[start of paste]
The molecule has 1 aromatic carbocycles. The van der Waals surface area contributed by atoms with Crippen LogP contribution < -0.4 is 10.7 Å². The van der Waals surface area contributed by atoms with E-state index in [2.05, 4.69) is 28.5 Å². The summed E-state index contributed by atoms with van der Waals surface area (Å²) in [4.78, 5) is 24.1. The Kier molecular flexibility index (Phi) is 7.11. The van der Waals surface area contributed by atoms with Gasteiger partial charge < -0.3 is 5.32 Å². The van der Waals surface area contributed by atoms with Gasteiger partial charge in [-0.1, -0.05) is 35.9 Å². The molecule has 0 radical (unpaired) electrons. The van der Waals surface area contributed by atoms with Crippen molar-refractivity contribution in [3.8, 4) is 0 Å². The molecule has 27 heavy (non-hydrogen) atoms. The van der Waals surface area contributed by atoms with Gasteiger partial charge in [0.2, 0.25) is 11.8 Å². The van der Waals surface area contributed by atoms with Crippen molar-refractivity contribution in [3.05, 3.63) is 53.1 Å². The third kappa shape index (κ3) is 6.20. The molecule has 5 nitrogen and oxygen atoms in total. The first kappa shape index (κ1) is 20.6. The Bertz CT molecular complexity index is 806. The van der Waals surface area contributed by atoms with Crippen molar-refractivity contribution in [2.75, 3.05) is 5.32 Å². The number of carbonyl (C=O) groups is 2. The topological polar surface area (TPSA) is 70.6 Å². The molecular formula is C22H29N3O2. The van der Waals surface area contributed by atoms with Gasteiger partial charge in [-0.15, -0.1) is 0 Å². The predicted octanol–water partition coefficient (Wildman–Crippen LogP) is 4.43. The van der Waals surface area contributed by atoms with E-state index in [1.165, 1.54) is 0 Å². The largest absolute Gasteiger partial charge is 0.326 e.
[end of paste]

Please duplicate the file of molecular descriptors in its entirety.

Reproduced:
The molecule has 1 aromatic carbocycles. The van der Waals surface area contributed by atoms with Crippen LogP contribution < -0.4 is 10.7 Å². The van der Waals surface area contributed by atoms with E-state index in [2.05, 4.69) is 28.5 Å². The summed E-state index contributed by atoms with van der Waals surface area (Å²) in [4.78, 5) is 24.1. The Kier molecular flexibility index (Phi) is 7.11. The van der Waals surface area contributed by atoms with Gasteiger partial charge < -0.3 is 5.32 Å². The van der Waals surface area contributed by atoms with Gasteiger partial charge in [-0.1, -0.05) is 35.9 Å². The molecule has 0 radical (unpaired) electrons. The van der Waals surface area contributed by atoms with Crippen molar-refractivity contribution in [3.8, 4) is 0 Å². The molecule has 27 heavy (non-hydrogen) atoms. The van der Waals surface area contributed by atoms with Gasteiger partial charge in [0.2, 0.25) is 11.8 Å². The van der Waals surface area contributed by atoms with Crippen molar-refractivity contribution in [3.05, 3.63) is 53.1 Å². The third kappa shape index (κ3) is 6.20. The molecule has 5 nitrogen and oxygen atoms in total. The first kappa shape index (κ1) is 20.6. The Bertz CT molecular complexity index is 806. The van der Waals surface area contributed by atoms with Crippen molar-refractivity contribution in [2.75, 3.05) is 5.32 Å². The number of carbonyl (C=O) groups is 2. The topological polar surface area (TPSA) is 70.6 Å². The molecular formula is C22H29N3O2. The van der Waals surface area contributed by atoms with Gasteiger partial charge in [-0.15, -0.1) is 0 Å². The predicted octanol–water partition coefficient (Wildman–Crippen LogP) is 4.43. The van der Waals surface area contributed by atoms with E-state index in [1.165, 1.54) is 0 Å². The largest absolute Gasteiger partial charge is 0.326 e.